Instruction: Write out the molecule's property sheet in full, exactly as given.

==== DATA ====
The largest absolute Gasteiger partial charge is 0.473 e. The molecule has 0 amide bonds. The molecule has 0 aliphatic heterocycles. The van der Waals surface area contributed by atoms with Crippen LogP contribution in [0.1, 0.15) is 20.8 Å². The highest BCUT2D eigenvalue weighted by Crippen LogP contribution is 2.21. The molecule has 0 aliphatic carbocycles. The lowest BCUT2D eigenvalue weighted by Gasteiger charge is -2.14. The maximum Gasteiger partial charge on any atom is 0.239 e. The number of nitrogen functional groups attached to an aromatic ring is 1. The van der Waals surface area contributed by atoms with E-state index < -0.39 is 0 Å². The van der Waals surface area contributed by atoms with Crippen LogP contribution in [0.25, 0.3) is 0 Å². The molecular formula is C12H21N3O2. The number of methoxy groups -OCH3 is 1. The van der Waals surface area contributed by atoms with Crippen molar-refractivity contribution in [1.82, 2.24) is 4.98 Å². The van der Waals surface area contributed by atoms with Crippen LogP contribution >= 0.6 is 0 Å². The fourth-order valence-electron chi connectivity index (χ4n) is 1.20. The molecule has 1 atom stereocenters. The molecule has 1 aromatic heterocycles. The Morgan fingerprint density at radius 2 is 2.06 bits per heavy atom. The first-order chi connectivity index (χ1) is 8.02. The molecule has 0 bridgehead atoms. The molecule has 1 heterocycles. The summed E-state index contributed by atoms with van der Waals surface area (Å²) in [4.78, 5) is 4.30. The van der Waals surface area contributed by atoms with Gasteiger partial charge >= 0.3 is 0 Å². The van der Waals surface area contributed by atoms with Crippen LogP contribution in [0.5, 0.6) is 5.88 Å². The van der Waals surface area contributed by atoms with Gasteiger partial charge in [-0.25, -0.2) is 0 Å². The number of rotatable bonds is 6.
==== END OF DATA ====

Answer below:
The largest absolute Gasteiger partial charge is 0.473 e. The molecule has 0 amide bonds. The molecule has 0 aliphatic heterocycles. The van der Waals surface area contributed by atoms with Crippen LogP contribution in [0.1, 0.15) is 20.8 Å². The highest BCUT2D eigenvalue weighted by Crippen LogP contribution is 2.21. The molecule has 0 aliphatic carbocycles. The lowest BCUT2D eigenvalue weighted by Gasteiger charge is -2.14. The maximum Gasteiger partial charge on any atom is 0.239 e. The number of nitrogen functional groups attached to an aromatic ring is 1. The van der Waals surface area contributed by atoms with E-state index < -0.39 is 0 Å². The van der Waals surface area contributed by atoms with Crippen LogP contribution in [0.25, 0.3) is 0 Å². The molecular formula is C12H21N3O2. The number of methoxy groups -OCH3 is 1. The van der Waals surface area contributed by atoms with Crippen molar-refractivity contribution in [1.82, 2.24) is 4.98 Å². The van der Waals surface area contributed by atoms with Crippen LogP contribution >= 0.6 is 0 Å². The fourth-order valence-electron chi connectivity index (χ4n) is 1.20. The molecule has 1 atom stereocenters. The molecule has 1 aromatic heterocycles. The Morgan fingerprint density at radius 2 is 2.06 bits per heavy atom. The first-order chi connectivity index (χ1) is 8.02. The molecule has 0 bridgehead atoms. The molecule has 1 heterocycles. The summed E-state index contributed by atoms with van der Waals surface area (Å²) in [4.78, 5) is 4.30. The van der Waals surface area contributed by atoms with Gasteiger partial charge >= 0.3 is 0 Å². The van der Waals surface area contributed by atoms with Crippen LogP contribution in [0.5, 0.6) is 5.88 Å². The van der Waals surface area contributed by atoms with Gasteiger partial charge in [-0.25, -0.2) is 0 Å². The number of rotatable bonds is 6.